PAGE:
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Diabetic Kidney Disease

diabetic kidney disease

The two kidneys lie to the sides of the upper abdomen (the loins), behind the intestines, and either side of the spine. A large artery - the renal artery - takes blood to each kidney. The artery divides into many tiny blood vessels (capillaries) throughout the kidney. In the outer part of the kidneys tiny blood vessels cluster together to form structures called glomeruli. Each glomerulus is like a filter. The structure of the glomerulus allows waste products and some water and salt to pass from the blood into a tiny channel called a tubule whilst keeping blood cells and protein in the bloodstream.

The liquid that remains at the end of each tubule is called urine. This drains into larger channels (collecting ducts) which drain into the renal pelvis (the inner part of the kidney). The urine then passes down a tube called a ureter which goes from each kidney to the bladder. Urine is stored in the bladder until it is passed out when we go to the toilet.

What are the main functions of the kidneys?

  • Filter out waste products.
  • Help control blood pressure.
  • Make a hormone called erythropoietin ('epo') which stimulates the bone marrow to make red blood cells.
  • Help keep various salts and chemicals in the blood at the right level.

What is diabetic kidney disease?

Diabetic kidney disease (diabetic nephropathy) is a complication that occurs in some people with diabetes. In this condition the filters of the kidneys, the glomeruli, become damaged. Because of this the kidneys 'leak' abnormal amounts of protein from the blood into the urine.

Diabetic kidney disease is divided into two main categories, depending on how much albumin is lost through the kidneys:

  • Microalbuminuria. This is when the amount of albumin that leaks into the urine is between 30 and 300 mg per day.
  • Proteinuria. This is when the amount of albumin that leaks into the urine is more than 300 mg per day.

How does diabetic kidney disease develop and progress?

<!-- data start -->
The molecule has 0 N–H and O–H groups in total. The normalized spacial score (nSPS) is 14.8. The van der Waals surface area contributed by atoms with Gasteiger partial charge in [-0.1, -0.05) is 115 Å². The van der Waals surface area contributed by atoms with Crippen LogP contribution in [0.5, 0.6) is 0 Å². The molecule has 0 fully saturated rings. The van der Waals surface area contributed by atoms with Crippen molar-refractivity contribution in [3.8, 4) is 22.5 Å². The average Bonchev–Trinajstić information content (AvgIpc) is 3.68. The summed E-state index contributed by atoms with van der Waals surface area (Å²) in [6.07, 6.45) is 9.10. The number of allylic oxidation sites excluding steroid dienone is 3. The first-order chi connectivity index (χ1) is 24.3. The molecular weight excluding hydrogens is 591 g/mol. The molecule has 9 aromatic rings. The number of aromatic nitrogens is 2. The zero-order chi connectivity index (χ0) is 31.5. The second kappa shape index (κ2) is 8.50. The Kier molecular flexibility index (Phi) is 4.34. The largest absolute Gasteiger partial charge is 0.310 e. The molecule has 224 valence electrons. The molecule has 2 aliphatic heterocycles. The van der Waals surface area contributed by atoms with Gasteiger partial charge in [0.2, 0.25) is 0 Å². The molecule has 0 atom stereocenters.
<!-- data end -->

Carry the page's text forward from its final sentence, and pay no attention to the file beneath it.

A raised blood glucose level that occurs in people with diabetes can cause a rise in the level of some chemicals within the kidney. These chemicals tend to make the glomeruli more 'leaky' which then allows albumin to leak into the urine. In addition, the raised blood glucose level may cause some proteins in the glomeruli to link together. These 'cross-linked' proteins can trigger a localised scarring process. This scarring process in the glomeruli is called glomerulosclerosis. As the condition becomes worse, scarred tissue (glomerulosclerosis) gradually replaces healthy kidney tissue. As a result, the kidneys become less and less able to do their job of filtering the blood. This gradual 'failing' of the kidneys may gradually progress to what is known as end-stage kidney failure.

How common is diabetic kidney disease?

Diabetic kidney disease is actually the most common cause of kidney failure. Around one in five people needing dialysis has diabetic kidney disease.

What are the symptoms of diabetic kidney disease?

You are unlikely to have symptoms with early diabetic kidney disease. With more severe kidney disease symptoms that may develop include:

  • Difficulty thinking clearly
  • A poor appetite
  • Weight loss
  • Dry, itchy skin
  • Muscle cramps
  • Fluid retention which causes swollen feet and ankles
  • Puffiness around the eyes
  • Needing to pass urine more often than usual
  • Being pale due to anaemia
  • Feeling sick

How is diabetic kidney disease diagnosed and assessed?

Diabetic kidney disease is diagnosed when the level of albumin in the urine is raised and there is no other obvious cause for this. Urine tests are part of the routine checks that are offered to people with diabetes from time to time.

A blood test can show how well the kidneys are working. The blood test measures a chemical called creatinine which is a breakdown product of muscle. This is normally cleared from the blood by the kidneys. If your kidneys are not working properly, the level of creatinine in the blood goes up.

What increases the risk of developing diabetic kidney disease?

  • A poor control of your blood sugar levels.
  • The length of time you have had diabetes.
  • The more overweight you become.
  • Having high blood pressure.
  • If you are male.

If you have early diabetic kidney disease (microalbuminuria), the risk that the disease will become worse is increased with:

  • The poorer the control of blood sugar levels.
  • Having high blood pressure.
  • Smoking.

What are the possible complications?

  • End-stage kidney failure
  • Cardiovascular diseases
  • High blood pressure

What is the treatment for diabetic kidney disease?

An angiotensin-converting enzyme inhibitor

There are several types and brands of this type of medication. Angiotensin-converting enzyme (ACE) inhibitors work by reducing the amount of a chemical called angiotensin II that you make in your bloodstream. This chemical tends to constrict (narrow) blood vessels.

An angiotensin-II receptor antagonist

There are several types and brands of this type of medication. Angiotensin-II receptor antagonists (AIIRAs) work in a similar way to ACE inhibitors. One may be used instead of an ACE inhibitor if you have problems or side-effects with taking an ACE inhibitor.

Good control of your blood glucose level

Good control of your blood pressure

Review of your medication

Certain medicines can affect the kidneys as a side-effect which can make diabetic kidney disease worse. For example, you should not take anti-inflammatory medicines unless advised to by a doctor.


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